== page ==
In the complex topography of the semi-arid Peruvian Andes, the strong gradients of temperature and precipitation have shaped the local agriculture. Traditional farming practices rely on experience gained by generations of farmers about the local weather and climate.

Recent climate change, which coincides with increasing food and water demand from the expanding cities, has transformed and challenged the small-scale subsidence farming. In order to develop efficient adaptation strategies, it is crucial to

  • better quantify the recent variability and change of climate variables relevant for rain-fed agriculture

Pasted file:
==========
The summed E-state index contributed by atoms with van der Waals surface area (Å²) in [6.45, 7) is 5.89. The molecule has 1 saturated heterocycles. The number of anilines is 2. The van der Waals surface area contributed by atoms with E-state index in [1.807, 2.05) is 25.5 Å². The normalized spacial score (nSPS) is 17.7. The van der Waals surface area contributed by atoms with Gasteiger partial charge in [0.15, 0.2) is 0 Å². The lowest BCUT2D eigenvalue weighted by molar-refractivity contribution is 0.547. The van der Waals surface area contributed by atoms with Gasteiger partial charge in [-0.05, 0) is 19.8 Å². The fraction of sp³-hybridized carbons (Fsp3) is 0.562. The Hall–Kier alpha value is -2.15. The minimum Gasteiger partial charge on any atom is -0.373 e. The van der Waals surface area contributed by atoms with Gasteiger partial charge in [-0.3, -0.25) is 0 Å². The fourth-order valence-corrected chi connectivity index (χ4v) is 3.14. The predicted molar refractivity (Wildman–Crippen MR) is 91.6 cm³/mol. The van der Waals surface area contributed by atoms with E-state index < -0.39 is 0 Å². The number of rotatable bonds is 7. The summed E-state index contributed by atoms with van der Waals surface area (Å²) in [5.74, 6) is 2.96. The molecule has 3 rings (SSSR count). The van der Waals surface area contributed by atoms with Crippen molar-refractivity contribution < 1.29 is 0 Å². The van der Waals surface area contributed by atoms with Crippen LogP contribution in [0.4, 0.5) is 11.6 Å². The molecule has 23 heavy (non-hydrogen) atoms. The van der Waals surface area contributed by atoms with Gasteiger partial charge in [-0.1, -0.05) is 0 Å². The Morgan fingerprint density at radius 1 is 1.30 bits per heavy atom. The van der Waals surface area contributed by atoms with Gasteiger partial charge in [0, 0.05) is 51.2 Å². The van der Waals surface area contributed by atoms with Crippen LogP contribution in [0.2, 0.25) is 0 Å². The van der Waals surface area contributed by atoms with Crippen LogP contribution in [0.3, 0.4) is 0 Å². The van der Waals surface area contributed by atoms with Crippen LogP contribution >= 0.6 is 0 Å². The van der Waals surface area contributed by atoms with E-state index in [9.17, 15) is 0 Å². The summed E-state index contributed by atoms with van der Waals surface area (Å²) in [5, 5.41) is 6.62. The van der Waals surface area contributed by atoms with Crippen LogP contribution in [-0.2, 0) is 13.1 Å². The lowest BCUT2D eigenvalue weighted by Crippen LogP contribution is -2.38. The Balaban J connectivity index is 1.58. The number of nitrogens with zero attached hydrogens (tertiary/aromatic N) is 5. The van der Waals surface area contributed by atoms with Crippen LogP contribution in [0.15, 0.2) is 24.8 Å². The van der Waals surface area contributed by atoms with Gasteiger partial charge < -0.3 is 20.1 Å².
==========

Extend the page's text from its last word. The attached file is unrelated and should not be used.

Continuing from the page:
• identify the most resilient crops and agricultural methods for present and expected near-future climate conditions.

In this project, we follow a transdisciplinary strategy combining atmospheric and crop modelling with in-situ and remote sensing observations, as well as interactions with local farmers and scientists. We aim to merge these data and methods to identify the main vulnerabilities of today’s farming practices and develop a model framework that can be used to address agroclimatic research questions in the region. This tool will form the scientific basis for a series of practical recommendations oriented towards local stake holders and communities.

Our study area spans a west-east transect from the Cordillera Negra to the Cordillera Blanca at the latitude of the city of Huaraz. Our team, originating from various countries and backgrounds, is joined by a strong network of international collaborations and by a team of Peruvian scientists, field workers and farmers.